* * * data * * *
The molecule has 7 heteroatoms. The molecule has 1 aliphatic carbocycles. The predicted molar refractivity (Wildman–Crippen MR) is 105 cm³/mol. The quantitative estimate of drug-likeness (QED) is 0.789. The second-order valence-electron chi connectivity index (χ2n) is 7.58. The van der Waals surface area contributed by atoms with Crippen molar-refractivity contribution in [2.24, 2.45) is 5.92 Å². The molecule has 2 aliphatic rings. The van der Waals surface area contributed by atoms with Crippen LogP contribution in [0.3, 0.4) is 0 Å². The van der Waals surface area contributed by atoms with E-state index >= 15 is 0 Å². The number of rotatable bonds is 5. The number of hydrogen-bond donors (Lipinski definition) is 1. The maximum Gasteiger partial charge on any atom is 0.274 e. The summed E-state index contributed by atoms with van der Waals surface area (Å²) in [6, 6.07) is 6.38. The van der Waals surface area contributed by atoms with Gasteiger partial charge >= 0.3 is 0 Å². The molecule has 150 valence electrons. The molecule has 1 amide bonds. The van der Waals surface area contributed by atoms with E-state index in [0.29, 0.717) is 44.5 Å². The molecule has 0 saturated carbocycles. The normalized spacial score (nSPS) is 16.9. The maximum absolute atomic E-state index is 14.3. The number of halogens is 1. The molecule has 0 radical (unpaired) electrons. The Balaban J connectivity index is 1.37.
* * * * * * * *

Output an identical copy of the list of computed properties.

The molecule has 7 heteroatoms. The molecule has 1 aliphatic carbocycles. The predicted molar refractivity (Wildman–Crippen MR) is 105 cm³/mol. The quantitative estimate of drug-likeness (QED) is 0.789. The second-order valence-electron chi connectivity index (χ2n) is 7.58. The van der Waals surface area contributed by atoms with Crippen molar-refractivity contribution in [2.24, 2.45) is 5.92 Å². The molecule has 2 aliphatic rings. The van der Waals surface area contributed by atoms with Crippen LogP contribution in [0.3, 0.4) is 0 Å². The van der Waals surface area contributed by atoms with E-state index >= 15 is 0 Å². The number of rotatable bonds is 5. The number of hydrogen-bond donors (Lipinski definition) is 1. The maximum Gasteiger partial charge on any atom is 0.274 e. The summed E-state index contributed by atoms with van der Waals surface area (Å²) in [6, 6.07) is 6.38. The van der Waals surface area contributed by atoms with Gasteiger partial charge >= 0.3 is 0 Å². The molecule has 150 valence electrons. The molecule has 1 amide bonds. The van der Waals surface area contributed by atoms with E-state index in [0.29, 0.717) is 44.5 Å². The molecule has 0 saturated carbocycles. The normalized spacial score (nSPS) is 16.9. The maximum absolute atomic E-state index is 14.3. The number of halogens is 1. The molecule has 0 radical (unpaired) electrons. The Balaban J connectivity index is 1.37.